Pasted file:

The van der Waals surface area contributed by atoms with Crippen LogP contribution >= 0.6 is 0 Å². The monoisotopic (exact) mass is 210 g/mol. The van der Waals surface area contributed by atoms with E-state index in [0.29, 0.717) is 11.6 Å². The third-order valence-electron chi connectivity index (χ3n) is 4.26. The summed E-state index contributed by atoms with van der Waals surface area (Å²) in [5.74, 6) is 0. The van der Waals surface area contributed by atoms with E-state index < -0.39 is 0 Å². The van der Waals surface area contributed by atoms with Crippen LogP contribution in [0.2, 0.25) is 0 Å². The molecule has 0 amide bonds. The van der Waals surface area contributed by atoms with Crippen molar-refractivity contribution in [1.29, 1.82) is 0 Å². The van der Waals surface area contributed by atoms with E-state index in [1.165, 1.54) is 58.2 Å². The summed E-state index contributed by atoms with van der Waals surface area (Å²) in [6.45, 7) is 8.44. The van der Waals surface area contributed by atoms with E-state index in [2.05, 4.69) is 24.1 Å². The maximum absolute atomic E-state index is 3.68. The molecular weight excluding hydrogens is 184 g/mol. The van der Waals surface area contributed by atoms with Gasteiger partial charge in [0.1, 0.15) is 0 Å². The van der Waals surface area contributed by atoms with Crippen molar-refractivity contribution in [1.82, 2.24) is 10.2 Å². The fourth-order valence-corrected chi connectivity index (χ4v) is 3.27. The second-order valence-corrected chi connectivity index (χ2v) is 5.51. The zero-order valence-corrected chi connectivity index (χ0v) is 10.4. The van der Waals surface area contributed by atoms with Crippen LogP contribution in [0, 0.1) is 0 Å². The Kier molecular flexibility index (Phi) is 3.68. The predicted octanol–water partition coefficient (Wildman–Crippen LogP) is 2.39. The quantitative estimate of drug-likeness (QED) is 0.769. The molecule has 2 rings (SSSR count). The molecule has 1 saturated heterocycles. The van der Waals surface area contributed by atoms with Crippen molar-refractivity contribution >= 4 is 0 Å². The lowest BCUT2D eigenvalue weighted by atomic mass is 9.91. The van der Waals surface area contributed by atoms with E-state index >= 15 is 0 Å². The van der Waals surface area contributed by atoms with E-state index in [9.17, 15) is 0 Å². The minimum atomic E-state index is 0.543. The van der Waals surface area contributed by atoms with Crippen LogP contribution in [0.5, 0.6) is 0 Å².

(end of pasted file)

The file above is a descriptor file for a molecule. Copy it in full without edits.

The van der Waals surface area contributed by atoms with Crippen LogP contribution >= 0.6 is 0 Å². The monoisotopic (exact) mass is 210 g/mol. The van der Waals surface area contributed by atoms with E-state index in [0.29, 0.717) is 11.6 Å². The third-order valence-electron chi connectivity index (χ3n) is 4.26. The summed E-state index contributed by atoms with van der Waals surface area (Å²) in [5.74, 6) is 0. The van der Waals surface area contributed by atoms with E-state index < -0.39 is 0 Å². The van der Waals surface area contributed by atoms with Crippen LogP contribution in [0.2, 0.25) is 0 Å². The molecule has 0 amide bonds. The van der Waals surface area contributed by atoms with Crippen molar-refractivity contribution in [1.29, 1.82) is 0 Å². The van der Waals surface area contributed by atoms with E-state index in [1.165, 1.54) is 58.2 Å². The summed E-state index contributed by atoms with van der Waals surface area (Å²) in [6.45, 7) is 8.44. The van der Waals surface area contributed by atoms with E-state index in [2.05, 4.69) is 24.1 Å². The maximum absolute atomic E-state index is 3.68. The molecular weight excluding hydrogens is 184 g/mol. The van der Waals surface area contributed by atoms with Gasteiger partial charge in [0.1, 0.15) is 0 Å². The van der Waals surface area contributed by atoms with Crippen molar-refractivity contribution in [1.82, 2.24) is 10.2 Å². The fourth-order valence-corrected chi connectivity index (χ4v) is 3.27. The second-order valence-corrected chi connectivity index (χ2v) is 5.51. The zero-order valence-corrected chi connectivity index (χ0v) is 10.4. The van der Waals surface area contributed by atoms with Crippen LogP contribution in [0, 0.1) is 0 Å². The Kier molecular flexibility index (Phi) is 3.68. The predicted octanol–water partition coefficient (Wildman–Crippen LogP) is 2.39. The quantitative estimate of drug-likeness (QED) is 0.769. The molecule has 2 rings (SSSR count). The molecule has 1 saturated heterocycles. The van der Waals surface area contributed by atoms with Crippen molar-refractivity contribution >= 4 is 0 Å². The lowest BCUT2D eigenvalue weighted by atomic mass is 9.91. The van der Waals surface area contributed by atoms with E-state index >= 15 is 0 Å². The van der Waals surface area contributed by atoms with E-state index in [9.17, 15) is 0 Å². The minimum atomic E-state index is 0.543. The van der Waals surface area contributed by atoms with Crippen LogP contribution in [0.5, 0.6) is 0 Å².